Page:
Adding custom software to Bitbake / OE-Core

This tutorial is aimed at developers who are already comfortable using Bitbake and want to add their own software to a recipe. It will cover how to create a basic recipe and how to point that recipe's source to a Git repository. In addition, I will briefly touch up compile and install directions to get your custom software installed in the rootfs generated by Bitbake to flash onto an embedded Linux device.

I am assuming you already have your own meta layer that houses your recipes. If not, find a meta layer that works for you and copy it. In my work, I copied a meta layer provided by Toradex for their Colibri T20 system-on-chip. You will likely have a similar meta layer that is designed for your hardware. Unlike my software repository, I will not share my meta layer since it is unlikely to work properly on your hardware.

The first step is to create a custom recipe for your software. In the recipes directory of your meta layer, create a folder called bb-example. Note that you cannot use underscores in recipe names, due to conflicts with Bitbake using underscores to separate version numbers. Inside this folder, create a file called bb-example.bb with the following:

# bb-example .bb build file
# place this in your meta- layer folder under
# recipes/bb-example/bb-example.bb

DESCRIPTION = "bb-example code"
LICENSE = "MIT"
LIC_FILES_CHKSUM = "file://${COREBASE}/LICENSE;md5=3f40d7994397109285ec7b81fdeb3b58"
DEPENDS = ""

# change this URI if you plan to fork the repository or use an alternate repository
SRC_URI = "git://github.com/kingcoyote/bb-example.git;protocol=git"
# this SRCREV determines the branch or tag to be used
SRCREV = "master"

# this is a revision number that should be updated every time you alter this recipe
PR = "r0" 

# this indicates the folder to run do_compile from.
S="${WORKDIR}/git"

# this command will be run to compile your source code. it assumes you are in the
# directory indicated by S. i'm just going to use make and rely on my Makefile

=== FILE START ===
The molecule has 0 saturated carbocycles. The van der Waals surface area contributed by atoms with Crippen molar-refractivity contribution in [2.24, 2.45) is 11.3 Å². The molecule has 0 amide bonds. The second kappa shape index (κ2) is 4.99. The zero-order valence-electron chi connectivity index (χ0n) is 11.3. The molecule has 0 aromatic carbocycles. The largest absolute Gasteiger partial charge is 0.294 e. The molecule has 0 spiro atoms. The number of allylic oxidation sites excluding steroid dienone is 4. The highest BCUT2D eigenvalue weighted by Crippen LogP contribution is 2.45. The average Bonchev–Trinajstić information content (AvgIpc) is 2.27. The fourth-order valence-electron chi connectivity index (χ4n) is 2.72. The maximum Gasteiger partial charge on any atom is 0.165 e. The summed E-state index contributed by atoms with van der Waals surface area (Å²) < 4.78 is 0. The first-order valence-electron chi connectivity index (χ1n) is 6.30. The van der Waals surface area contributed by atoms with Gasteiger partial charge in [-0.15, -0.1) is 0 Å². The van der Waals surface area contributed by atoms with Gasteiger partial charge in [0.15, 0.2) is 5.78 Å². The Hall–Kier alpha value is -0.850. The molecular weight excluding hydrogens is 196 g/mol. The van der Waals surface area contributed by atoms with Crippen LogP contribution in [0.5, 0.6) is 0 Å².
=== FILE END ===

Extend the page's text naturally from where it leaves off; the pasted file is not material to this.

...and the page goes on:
do_compile () {
  make
}
 
# this will copy the compiled file and place it in ${bindir}, which is /usr/bin
do_install () {
  install -d ${D}${bindir}
  install -m 0755 bb-example ${D}${bindir}
}

This .bb file tells Bitbake what to do with your recipe and how to fetch, compile and install the files. Whenever you run Bitbake, it will now clone the repository, compile the code, and copy the compiled bb-example file into the /usr/bin directory of the generated rootfs.

Next, modify your image recipe to add a requirement for your recipe. Open up the image file and add my-project to the IMAGE_INSTALL section. Here is a sample:

IMAGE_INSTALL += " \ 
    angstrom-packagegroup-boot \
    task-basic \
    bb-example \
"

Now that Bitbake knows about my-project, and knows how to find my-project, you'll need a place to host your software. For this tutorial, I will use Github. You can fork my bb-example repository, or use it directly. If you fork it, be sure to update your recipe file to point to your own repository.

Once this is done, run Bitbake normally and upload the images to your device. You should now have a file at /usr/bin/bb-example. This setup saves you from having to install the software after flashing, which can save a lot of time during final production of your hardware.